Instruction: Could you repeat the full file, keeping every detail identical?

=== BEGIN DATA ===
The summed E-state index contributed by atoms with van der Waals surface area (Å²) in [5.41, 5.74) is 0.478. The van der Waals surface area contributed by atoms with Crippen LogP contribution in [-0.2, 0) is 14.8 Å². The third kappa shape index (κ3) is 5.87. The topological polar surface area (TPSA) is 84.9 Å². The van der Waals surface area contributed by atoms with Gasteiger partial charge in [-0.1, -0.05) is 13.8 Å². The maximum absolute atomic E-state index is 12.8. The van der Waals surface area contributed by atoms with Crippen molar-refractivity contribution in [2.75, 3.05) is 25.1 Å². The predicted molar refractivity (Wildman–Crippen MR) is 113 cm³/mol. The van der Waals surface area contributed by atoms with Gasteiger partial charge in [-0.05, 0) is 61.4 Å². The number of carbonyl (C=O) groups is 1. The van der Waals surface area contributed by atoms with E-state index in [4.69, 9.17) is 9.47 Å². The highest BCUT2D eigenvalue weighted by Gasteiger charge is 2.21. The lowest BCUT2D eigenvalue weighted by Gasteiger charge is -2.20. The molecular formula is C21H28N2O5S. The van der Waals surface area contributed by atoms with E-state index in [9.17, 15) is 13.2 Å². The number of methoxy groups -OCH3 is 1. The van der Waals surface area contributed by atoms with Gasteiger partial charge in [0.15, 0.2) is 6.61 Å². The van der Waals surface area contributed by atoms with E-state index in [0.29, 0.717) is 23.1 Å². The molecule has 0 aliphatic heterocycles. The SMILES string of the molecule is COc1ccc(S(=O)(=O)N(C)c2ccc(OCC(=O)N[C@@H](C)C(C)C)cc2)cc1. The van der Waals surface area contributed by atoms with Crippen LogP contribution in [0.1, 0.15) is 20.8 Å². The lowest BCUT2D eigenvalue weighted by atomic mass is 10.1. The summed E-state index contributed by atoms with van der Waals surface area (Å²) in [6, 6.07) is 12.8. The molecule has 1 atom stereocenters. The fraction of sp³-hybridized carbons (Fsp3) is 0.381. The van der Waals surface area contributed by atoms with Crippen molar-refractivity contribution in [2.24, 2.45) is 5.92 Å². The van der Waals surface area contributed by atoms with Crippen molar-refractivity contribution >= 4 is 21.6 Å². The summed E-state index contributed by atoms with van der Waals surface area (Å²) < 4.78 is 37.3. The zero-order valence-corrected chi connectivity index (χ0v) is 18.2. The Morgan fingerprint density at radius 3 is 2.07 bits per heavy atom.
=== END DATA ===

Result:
The summed E-state index contributed by atoms with van der Waals surface area (Å²) in [5.41, 5.74) is 0.478. The van der Waals surface area contributed by atoms with Crippen LogP contribution in [-0.2, 0) is 14.8 Å². The third kappa shape index (κ3) is 5.87. The topological polar surface area (TPSA) is 84.9 Å². The van der Waals surface area contributed by atoms with Gasteiger partial charge in [-0.1, -0.05) is 13.8 Å². The maximum absolute atomic E-state index is 12.8. The van der Waals surface area contributed by atoms with Crippen molar-refractivity contribution in [2.75, 3.05) is 25.1 Å². The predicted molar refractivity (Wildman–Crippen MR) is 113 cm³/mol. The van der Waals surface area contributed by atoms with Gasteiger partial charge in [-0.05, 0) is 61.4 Å². The number of carbonyl (C=O) groups is 1. The van der Waals surface area contributed by atoms with E-state index in [4.69, 9.17) is 9.47 Å². The highest BCUT2D eigenvalue weighted by Gasteiger charge is 2.21. The lowest BCUT2D eigenvalue weighted by Gasteiger charge is -2.20. The molecular formula is C21H28N2O5S. The van der Waals surface area contributed by atoms with E-state index in [9.17, 15) is 13.2 Å². The number of methoxy groups -OCH3 is 1. The van der Waals surface area contributed by atoms with Gasteiger partial charge in [0.15, 0.2) is 6.61 Å². The van der Waals surface area contributed by atoms with E-state index in [0.29, 0.717) is 23.1 Å². The molecule has 0 aliphatic heterocycles. The SMILES string of the molecule is COc1ccc(S(=O)(=O)N(C)c2ccc(OCC(=O)N[C@@H](C)C(C)C)cc2)cc1. The van der Waals surface area contributed by atoms with Crippen LogP contribution in [0.1, 0.15) is 20.8 Å². The lowest BCUT2D eigenvalue weighted by atomic mass is 10.1. The summed E-state index contributed by atoms with van der Waals surface area (Å²) in [6, 6.07) is 12.8. The molecule has 1 atom stereocenters. The fraction of sp³-hybridized carbons (Fsp3) is 0.381. The van der Waals surface area contributed by atoms with Crippen molar-refractivity contribution in [2.24, 2.45) is 5.92 Å². The van der Waals surface area contributed by atoms with Crippen molar-refractivity contribution >= 4 is 21.6 Å². The summed E-state index contributed by atoms with van der Waals surface area (Å²) < 4.78 is 37.3. The zero-order valence-corrected chi connectivity index (χ0v) is 18.2. The Morgan fingerprint density at radius 3 is 2.07 bits per heavy atom.